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The Gonds refer to themselves as ‘koitor’ and not by the term ‘Gond’. About the derivation of the word Gond, Athelstane Baines(1912: 119) says that “title Gond, a title which like that of Kol, has been extended to a number of almost distinct communities. Some authorities trace the name to Kond8a- the Telugu word for hill as in the case of Kond or Kand tribe of Central India”. They trace their origin and ancestry to the Pandava Prince and his famous tribal spouse, Hidamba

The Gonds on the whole may be divided into two major ethnic groups: (1) The Raj Gonds, i.e., the Gonds of the districts Mandla , Chindwara, Seoni, Balaghat, Betul of Madhya Pradesh and Adilabad district in Andhra Pradesh and in Chanda and Yeotmal districts of Maharashtra and (2) The Bastar Gonds consisting of Muria, Maria, Dorla and Koya tribes living in and around Bastar district. The Koyas also inhabit the hills in the North of the Godavari district in Andhra Pradesh and also found in the Malkangiri taluk in Koraput district of Orissa.

What is the distinction between the Raj Gonds and the other section of the Gond people ?
Various theories were advanced to explain that distinction. Lucie-Smith (1969 : 46) suggested that “the epithet Raj was originally applied to royal and noble Gond families from which the distinction spread to their followers and the governing class generally; or it may describe the leading Gond tribe which in ancient days conquerred the land from other aboriginal clans”. Captain Forsyth believed that Raj Gonds are in many cases the descendants of alliances, between Rajput adventurers and Gonds (quoted in Haimendorf, 1979:9). Looking from the social angle Grigson(1938: 36) suggested that “names, such as Raj Gond arose from the tendency, familiar throughout in India, of local groups of primitive races which are gradually being Hinduized to regard themselves and to be accepted by their Hindu neighbours as separate Hindu castes under new names”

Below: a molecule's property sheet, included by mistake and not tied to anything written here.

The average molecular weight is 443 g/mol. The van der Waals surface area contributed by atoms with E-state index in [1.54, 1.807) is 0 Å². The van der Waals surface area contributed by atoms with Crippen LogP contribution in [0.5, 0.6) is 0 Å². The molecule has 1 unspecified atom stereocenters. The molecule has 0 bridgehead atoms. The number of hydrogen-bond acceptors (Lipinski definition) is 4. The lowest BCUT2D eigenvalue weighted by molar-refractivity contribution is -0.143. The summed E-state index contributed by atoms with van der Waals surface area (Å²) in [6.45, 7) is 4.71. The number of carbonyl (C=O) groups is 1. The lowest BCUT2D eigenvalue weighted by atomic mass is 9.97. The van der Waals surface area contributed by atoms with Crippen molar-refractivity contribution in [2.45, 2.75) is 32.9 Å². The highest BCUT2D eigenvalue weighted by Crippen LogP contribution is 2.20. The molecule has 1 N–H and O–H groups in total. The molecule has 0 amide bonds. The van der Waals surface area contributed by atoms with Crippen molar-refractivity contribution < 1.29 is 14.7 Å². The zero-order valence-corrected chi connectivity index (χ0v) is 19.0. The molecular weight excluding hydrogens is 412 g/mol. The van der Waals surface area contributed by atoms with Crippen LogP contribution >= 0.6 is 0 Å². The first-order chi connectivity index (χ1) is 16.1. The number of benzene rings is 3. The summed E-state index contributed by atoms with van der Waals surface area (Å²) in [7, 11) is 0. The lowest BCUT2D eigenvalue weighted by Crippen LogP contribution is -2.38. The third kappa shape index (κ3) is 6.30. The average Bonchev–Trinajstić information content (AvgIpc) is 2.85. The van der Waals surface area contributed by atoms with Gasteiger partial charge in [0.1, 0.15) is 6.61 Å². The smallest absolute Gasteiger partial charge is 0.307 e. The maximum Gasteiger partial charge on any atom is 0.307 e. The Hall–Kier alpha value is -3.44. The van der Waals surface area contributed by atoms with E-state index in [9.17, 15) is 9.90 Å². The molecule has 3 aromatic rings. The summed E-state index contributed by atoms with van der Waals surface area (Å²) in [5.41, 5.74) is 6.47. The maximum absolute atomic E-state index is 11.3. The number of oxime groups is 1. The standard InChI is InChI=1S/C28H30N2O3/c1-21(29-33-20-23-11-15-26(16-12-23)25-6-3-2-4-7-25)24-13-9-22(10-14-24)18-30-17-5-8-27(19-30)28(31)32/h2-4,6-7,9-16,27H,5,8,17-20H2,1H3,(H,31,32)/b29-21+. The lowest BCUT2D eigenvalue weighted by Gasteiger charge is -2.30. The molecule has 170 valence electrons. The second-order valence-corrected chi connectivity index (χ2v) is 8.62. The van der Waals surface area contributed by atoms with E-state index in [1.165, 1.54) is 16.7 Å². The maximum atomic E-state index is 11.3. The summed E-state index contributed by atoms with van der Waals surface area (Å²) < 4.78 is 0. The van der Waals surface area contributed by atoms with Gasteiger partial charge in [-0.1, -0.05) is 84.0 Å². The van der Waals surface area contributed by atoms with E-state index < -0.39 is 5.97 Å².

Bastar Gonds
    Bastar, once a feudatory state in the Central Provinces of India, now forms a district in the State of Madhya Pradesh. In area it is the biggest of all the districs in India. Its ethnic composition is mainly tribal; about 75 per cent of the population is formed by various tribal groups like Bhatras, Parjas, Halbas, Murias, Marias, Dorlas and Koyas.
      Bhatras: In Bastar except for one or two villages at the south-east of the Kondagaon tahsil, the Bhatras are confined to the north-east corner of the district headquaters Jagdalpur, along the Jeypore border, across which they overflow in large numbers into Jeypore and beyond Kalahandi of Orissa. Bhatri, their langusge, seems only halbi influenced by its proximity to the Oriya speaking tracts. But according to Grierson they speak a corrupt Oriya dialect.
      Parjas: In Bastar Parjas refer themselves as Dhurwa and they resent the designation Parja. The majority of them live in the south-east of the Jagdalpur tahsil north and south of the Kanker forest reserve. A group of them are found around Darba in Sukma tahsil. Their language is described by Grierson as a local and very currupt variation of Gondi considerably mixed with Hindi forms. Yet their speech is very unintelligible to Bison-horn Maria and Muria neighbours.
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